Saturday, February 8, 2014

Custodial dad pleads no contest, found guilty in abuse of son; boy was nearly starved to death (Titusville, Florida)

STILL no word on how dad MICHAEL MARSHALL got custody of this boy, or whatever happened to his mother.

Father of abused boy pleads no contest, found guilty

Feb. 7, 2014 11:05 PM

Father of starved boy pleads no contest

Written by Andrew Ford, FLORIDA TODAY

Michael Marshall, the father of a boy who was starved nearly to death, was found guilty of 10 charges related to child abuse, exposing him to at least 19.25 years in prison. / Andrew Ford, FLORIDA TODAY

In a low, almost mumbling voice, the father of a Titusville boy who was starved nearly to death explained himself before a judge and a jury box filled with reporters.

"We wasn't tryin to hurt him or anything,” Michael Marshall said. “We were trying to help him, but went the wrong way about it."

Marshall, who pleaded no contest Friday to 10 felony charges that expose him to at least 19 years in prison, said he and his co-defendant were trying to correct the boy’s behavior. Marshall’s plea agreement caps his possible sentence at 30 years.

Marshall walked into court in a yellow jail outfit and flip-flops, with shackles around his wrists and ankles. He had a short, spiky haircut, quite different from the shoulder length hair he had when he was arrested.

State Prosecutor Will Scheiner accused Marshall of many abuses: locking the boy in a closet and in a bathroom, zip-tying him to the vertical post of a bunk bed.

Judge David Dugan said most of Marshall’s explanation would be relevant at his sentencing, which is scheduled for April 4. But after Marhsall said he is being treated for ADHD and bi-polar disorder, and he didn’t know what “no contest” means, the judge asked Marshall a series of questions establishing that his plea was voluntary and that he understood it.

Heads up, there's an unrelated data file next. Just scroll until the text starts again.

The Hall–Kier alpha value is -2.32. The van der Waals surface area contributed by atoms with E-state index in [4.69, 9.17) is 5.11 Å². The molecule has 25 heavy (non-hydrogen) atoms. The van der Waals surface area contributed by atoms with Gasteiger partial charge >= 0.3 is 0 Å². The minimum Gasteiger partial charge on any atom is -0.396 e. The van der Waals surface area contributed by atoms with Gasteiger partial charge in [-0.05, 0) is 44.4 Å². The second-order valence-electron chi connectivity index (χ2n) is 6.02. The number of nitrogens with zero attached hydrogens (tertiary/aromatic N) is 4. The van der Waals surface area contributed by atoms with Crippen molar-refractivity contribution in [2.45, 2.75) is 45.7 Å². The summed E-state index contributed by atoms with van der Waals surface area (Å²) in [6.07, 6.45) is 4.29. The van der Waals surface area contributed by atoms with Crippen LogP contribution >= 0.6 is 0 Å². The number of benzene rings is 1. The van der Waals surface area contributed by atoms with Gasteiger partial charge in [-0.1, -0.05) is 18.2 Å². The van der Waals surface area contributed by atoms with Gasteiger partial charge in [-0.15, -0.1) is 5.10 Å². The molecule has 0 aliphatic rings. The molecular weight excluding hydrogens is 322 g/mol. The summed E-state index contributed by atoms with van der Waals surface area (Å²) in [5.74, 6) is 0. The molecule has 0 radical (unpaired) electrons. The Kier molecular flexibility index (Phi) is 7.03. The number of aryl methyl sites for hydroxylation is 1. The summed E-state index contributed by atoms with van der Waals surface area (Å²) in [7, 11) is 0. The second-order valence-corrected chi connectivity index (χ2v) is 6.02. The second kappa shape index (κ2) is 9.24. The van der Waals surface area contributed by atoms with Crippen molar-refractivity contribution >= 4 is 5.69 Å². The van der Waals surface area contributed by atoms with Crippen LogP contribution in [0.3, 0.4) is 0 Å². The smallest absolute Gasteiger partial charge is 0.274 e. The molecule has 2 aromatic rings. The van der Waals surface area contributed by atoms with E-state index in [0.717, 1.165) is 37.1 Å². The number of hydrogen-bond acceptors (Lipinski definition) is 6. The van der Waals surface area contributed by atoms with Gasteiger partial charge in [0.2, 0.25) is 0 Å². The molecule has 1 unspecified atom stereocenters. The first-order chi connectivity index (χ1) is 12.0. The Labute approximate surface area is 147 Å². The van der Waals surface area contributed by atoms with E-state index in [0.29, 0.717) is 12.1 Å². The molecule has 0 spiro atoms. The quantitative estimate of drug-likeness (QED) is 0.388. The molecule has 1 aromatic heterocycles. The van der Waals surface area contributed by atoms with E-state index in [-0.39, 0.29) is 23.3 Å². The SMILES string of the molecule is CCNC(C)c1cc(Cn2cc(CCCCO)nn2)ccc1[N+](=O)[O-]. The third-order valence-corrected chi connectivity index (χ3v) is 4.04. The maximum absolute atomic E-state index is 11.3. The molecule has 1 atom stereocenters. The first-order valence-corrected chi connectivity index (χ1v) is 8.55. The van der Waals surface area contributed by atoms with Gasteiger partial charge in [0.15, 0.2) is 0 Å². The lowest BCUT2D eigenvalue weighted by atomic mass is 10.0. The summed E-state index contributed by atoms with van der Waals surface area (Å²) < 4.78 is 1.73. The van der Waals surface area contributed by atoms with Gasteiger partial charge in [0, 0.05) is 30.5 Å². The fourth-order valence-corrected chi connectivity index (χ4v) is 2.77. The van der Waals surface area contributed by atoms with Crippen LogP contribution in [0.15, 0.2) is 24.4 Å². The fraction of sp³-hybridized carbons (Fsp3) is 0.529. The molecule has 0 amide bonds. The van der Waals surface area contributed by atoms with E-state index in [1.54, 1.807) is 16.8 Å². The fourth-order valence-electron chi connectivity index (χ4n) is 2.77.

Dugan asked a few questions about Marshall and his co-defendant, Sharon Glass, who was found guilty of similar crimes last month.

Marshall: "The thing about the bed post is um, (the boy) um, he said he can't uh – what did he say—oh he said he was gonna, uh, commit suicide, and uh, and he said it can't get any worse than it is. So um, you know, (Glass) was just showing him that, you know, that this is how bad it can get. And um, uh, and he was only there for like, maybe half hour to 40 minutes."

A man in the audience cupped his hand to his ear, apparently straining to hear Marshall speak.

Judge: "All right, how bout the bathroom?"

Marshall: "Well um, the bathroom was uh the last part of, uh – he got out of everything we did, and what, what, uh, Sharon said to me was, uh, that she's tryin to get him down to, uh, the lowest point, you know how druggies go to, uh, the lowest point."

Judge: "Sharon was trying to get (the boy) to the lowest point?"

Marshall: "Yeah like uh, rock bottom, yeah. Rock bottom. And, cuz he was lying and cheating and stealing stuff. We were tryin’ to you know, uh, teach him not to lie, not to steal, and uh, I think we showed him jails on my computer and everything, and we would just have to toughen him. But um, we were, um, it was basically uh, tryin’ to, get him to be a good boy, basically. She said then, it's a good thing that hitting rock bottom, and then he might straighten up.”

Marshall was expressionless as he described his actions.

Judge: “It seemed like you were saying that (the boy) said it couldn't get any worse, he was going to commit suicide, and it sounded like your response was to zip-tie him to the bed."

Marshall: "Yeah, um..."

Judge: "That's the kind of thing that we're going to flesh out at sentencing."